JEI's Spin on the News

EU Economic Upswing Lifts Japanese Car Export Quota

Thursday, September 30, 1999

In light of the expected strong performance of the continental economies for the remainder of this year, Japan and the European Union have agreed to boost the maximum number of passenger cars Japanese automakers can export to the EU by 5.2 percent or 61,000 units. The two sides set an export cap of 1,184,000 vehicles in April, but decided September 18 to raise the ceiling to 1,245,000. As for the five countries with individual import limits, Japan's quota to France was raised to 114,700 from 100,000; that to Italy increased to 129,500 from 117,300; that to Spain boosted to 92,700 from 83,700; that to Portugal lifted to 50,000 from 47,000; and that to Great Britain left unchanged at 190,000.

1999 is the last year that Japanese car makers will suffer from export limits to the European Union under a 1991 accord that settled this acrimonious bilateral issue. After several years of anxiously watching car imports from Japan skyrocket, European authorities insisted that their domestic automakers needed protection from more efficient Japanese competitors until January 1, 2000. The annual quota, which was to range from 1.2 million to 1.4 million vehicles, would be adjusted each year in light of projected total EU automobile sales. The five EU members which individually had imposed quotas would be allowed to keep them, but these limits would be adjusted annually when the overall cap was set. In addition, these five members and the EU as a whole agreed to end quantitative import restrictions on car imports by the end of 1999.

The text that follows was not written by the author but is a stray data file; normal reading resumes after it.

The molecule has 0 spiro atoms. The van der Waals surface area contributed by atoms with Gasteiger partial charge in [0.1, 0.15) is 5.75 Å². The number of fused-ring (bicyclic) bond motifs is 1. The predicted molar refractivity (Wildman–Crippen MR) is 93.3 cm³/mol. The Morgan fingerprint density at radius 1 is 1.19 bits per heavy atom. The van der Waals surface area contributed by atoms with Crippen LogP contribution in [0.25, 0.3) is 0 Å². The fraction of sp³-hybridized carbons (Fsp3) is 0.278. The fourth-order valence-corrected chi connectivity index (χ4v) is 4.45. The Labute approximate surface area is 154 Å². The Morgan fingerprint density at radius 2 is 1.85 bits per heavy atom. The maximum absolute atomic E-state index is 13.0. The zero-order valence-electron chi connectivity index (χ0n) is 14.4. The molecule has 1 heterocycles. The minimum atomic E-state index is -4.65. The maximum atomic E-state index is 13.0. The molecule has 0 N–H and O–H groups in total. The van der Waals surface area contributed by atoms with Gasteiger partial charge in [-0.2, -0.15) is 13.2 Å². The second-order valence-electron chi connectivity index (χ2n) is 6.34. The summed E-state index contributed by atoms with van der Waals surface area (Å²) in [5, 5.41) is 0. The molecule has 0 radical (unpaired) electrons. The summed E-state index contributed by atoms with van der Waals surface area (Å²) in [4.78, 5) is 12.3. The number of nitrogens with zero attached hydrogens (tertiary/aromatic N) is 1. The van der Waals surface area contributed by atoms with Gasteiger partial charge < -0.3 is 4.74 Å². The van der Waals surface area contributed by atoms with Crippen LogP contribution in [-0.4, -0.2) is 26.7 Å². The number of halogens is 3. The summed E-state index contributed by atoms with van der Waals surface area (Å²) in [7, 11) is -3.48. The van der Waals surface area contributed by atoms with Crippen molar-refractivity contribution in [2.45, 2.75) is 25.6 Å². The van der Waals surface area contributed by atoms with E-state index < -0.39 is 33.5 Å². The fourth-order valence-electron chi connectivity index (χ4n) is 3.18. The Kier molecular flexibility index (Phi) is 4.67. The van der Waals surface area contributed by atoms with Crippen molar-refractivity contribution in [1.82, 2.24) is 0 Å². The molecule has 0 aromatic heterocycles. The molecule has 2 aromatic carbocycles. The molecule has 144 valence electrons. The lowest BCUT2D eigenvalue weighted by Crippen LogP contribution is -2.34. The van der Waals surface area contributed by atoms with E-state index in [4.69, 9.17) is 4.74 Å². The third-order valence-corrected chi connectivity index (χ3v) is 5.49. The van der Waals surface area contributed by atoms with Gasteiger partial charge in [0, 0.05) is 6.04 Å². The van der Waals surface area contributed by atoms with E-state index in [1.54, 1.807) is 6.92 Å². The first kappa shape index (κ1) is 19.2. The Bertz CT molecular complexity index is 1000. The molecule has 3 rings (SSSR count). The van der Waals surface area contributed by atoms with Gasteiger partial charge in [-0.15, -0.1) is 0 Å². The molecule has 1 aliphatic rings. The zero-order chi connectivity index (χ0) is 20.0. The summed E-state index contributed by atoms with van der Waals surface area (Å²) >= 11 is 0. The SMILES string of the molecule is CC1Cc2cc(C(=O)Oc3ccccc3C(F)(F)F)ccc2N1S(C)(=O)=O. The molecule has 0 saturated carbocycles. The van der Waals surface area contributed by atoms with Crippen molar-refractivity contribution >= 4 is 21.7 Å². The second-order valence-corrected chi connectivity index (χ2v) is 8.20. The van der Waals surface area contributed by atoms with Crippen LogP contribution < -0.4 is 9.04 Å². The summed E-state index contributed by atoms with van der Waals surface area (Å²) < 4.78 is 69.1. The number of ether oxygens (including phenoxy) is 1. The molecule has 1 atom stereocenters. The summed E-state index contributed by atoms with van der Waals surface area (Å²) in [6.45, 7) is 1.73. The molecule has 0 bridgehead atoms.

The pact has succeeded in reducing the issue of car imports to a minor irritant in bilateral relations. It also has encouraged Japanese car companies to build more production facilities within the European bloc. Another unforeseen development is the alliance between France's Renault S.A. and Nissan Motor Co., Ltd. The fact that an European car maker has come to the rescue of an ailing Japanese competitor shows the vast changes in the global marketplace. Since the 1991 accord was inked, European vehicle producers have restructured and raised both quality and productivity. Whether EU car makers are now able to compete without the benefit of import restrictions on their home turf against Japanese peers will be tested shortly.

"JEI's Spin on the News" are the opinions of one of more members of JEI's staff and do not necessarily represent the views of the organization.

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